There was a serious discussion on the Pilots of America newsboard (www.pilotsofamerica.com) about calibrating your airspeed indicator. Some claimed that it was a straight-line function of pressure versus airspeed, some claimed it was a completely nonlinear and difficult equation, and those of us who have done the math know it is a relatively simple task to go from pressure to airspeed.
Let’s back up just a minute and see if we can figure out what drives the airspeed indicator, the defining document(s) that tell us how to convert from pitot pressure to airspeed indication, and how we might rig up a simple calibration tool of our own.
What Is an ASI?
First, the airspeed indicator (ASI) is nothing more than a differential pressure gauge. You put ram air pressure from the pitot tube on one port and ambient (static) pressure on the other, and the airspeed needle measures the pressure differential. Yes, this differential is a function of altitude, and there is an old rule of thumb about 2% per thousand feet. That is, at sea level, sitting still, you have roughly 15 psi of pressure on the pitot tube and 15 psi on the static port, and the airspeed reads zero. After you start your takeoff roll and climb out, and the airspeed reads 100 mph, the static port (assuming a very shallow climb near the ground) is still at 15 psi, but the pitot pressure has increased to about 15.17 psi. Climbing at constant indicated airspeed, when you reach pattern altitude at 1000 agl/msl your airspeed indicator may read 100 mph, but your actual airspeed-the so-called true airspeed-is 2% more, or 102 mph. At 1000 agl/msl your static pressure may have dropped to 14 psi, but your pitot pressure has dropped an equal amount to 14.17 psi, so there is a constant 0.17 psi differential presented to the ASI.
The problem then resolves itself to finding a way of generating a precise amount of low-pressure air. We could use a precision pressure gauge and a source of compressed air, but that method is (a) expensive and (b) begs the question as to whether the precision gauge or the airspeed indicator is out of calibration. We could use a column of mercury, but that stuff is expensive and it’s toxic. Or we could use plastic tubing, a yardstick and a water column. Guess which way I am going.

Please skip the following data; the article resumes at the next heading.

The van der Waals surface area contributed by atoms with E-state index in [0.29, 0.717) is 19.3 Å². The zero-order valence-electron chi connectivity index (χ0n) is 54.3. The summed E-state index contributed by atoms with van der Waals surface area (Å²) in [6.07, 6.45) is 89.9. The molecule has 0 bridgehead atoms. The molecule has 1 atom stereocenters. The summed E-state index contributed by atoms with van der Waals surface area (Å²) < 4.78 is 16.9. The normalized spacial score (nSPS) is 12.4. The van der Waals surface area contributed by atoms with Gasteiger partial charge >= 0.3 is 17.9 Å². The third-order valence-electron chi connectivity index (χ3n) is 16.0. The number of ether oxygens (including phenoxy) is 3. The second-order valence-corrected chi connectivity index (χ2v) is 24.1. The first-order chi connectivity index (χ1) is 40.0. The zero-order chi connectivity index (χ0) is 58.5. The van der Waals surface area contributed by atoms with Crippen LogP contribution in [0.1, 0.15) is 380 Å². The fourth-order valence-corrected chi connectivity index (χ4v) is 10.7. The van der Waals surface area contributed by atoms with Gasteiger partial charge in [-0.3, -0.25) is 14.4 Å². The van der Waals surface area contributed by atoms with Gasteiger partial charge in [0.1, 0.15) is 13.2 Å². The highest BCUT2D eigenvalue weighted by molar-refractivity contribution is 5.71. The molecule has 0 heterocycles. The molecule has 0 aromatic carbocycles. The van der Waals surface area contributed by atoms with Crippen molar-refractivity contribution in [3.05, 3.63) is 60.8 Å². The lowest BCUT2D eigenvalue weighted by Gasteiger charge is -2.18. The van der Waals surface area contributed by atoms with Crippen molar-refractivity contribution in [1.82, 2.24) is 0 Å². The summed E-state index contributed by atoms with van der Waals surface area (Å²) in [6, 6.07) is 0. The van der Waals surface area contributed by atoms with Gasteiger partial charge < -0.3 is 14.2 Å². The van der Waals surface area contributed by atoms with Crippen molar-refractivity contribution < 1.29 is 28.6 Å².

The first table (see link above) gives the relationship between airspeed (mph), airspeed (knots), water column (inches) and air pressure (psi). The second table (see link above) does the same thing, but the independent variable is water column in inches and the rest of the dependent variables as shown above. The equation for all this nonsense is relatively simple and gives results to within 1% from 50 mph to 250 mph. Airspeed (mph) is equal to the square root of (inches of water times 1526.5). Or to put it in better mathematical form, A = √(i x 1526.5) where A is airspeed in mph, and i is water column difference in inches.
The source for all of this information? A fairly simple Mil-Spec document called AN 05-10-24 that specifies the water column in steps of 10 mph from 50 to well over 250 mph. The data and equations in this article were derived directly from this document.
The mechanics of rigging up the water column are simple, and materials include a 6-foot length of clear plastic tubing bent into a U shape (tubing inside diameter to match the airspeed pitot port fitting), a wood yardstick, a few tie-wraps to hold the tubing to the yardstick and some water. Refinements to the parts list are red food coloring in the water to make the water column easier to read, a drop or two of dishwashing liquid into the water to make the meniscus (the little lens-shaped area at the top of the water in the tube) a little flatter and a turkey baster to put the water into the tube. If you spend more than $5 on the whole shebang, you don’t scrounge very well. And, as noted in a prior article on the subject (KITPLANES, July 1989) the ultimate California wine snob will use Gamay Beaujolais instead of water with the normal 1.2345% wine correction factor.
Operation? Trivially simple. Fill the plastic tubing about a quarter of the way up from the bottom (say, 6 inches or thereabouts), and attach one of the free ends of the tubing to the airspeed indicator fitting. Be careful. If any water gets into the airspeed indicator, you might just as well start pricing a new one. Using either of the tables shown, begin filling the open end of the plastic tube with water and noting the reading on the ASI. Simplicity itself.
Can you use this device in the aircraft without removing the ASI? Certainly. Just take every precaution to keep water out of the ASI. If I were using this device on a regular basis, Id stuff the ASI end of the tubing with lightly packed cotton so that the air pressure will get through. But if the calibration stick got upended, Id at least have a fighting chance to pull the tubing off of the ASI fitting before any water got into the mechanism.
Too much fun. I think a little treatise on digital logic might be in order next month. Specifically, Im going to show you how to use the 4000 series of (cheap) CMOS digital logic to implement simple and useful things for your airplane. Until then, just remember that this snow isn’t going to be on the ground forever, and we have a whole summer of flying ahead of us.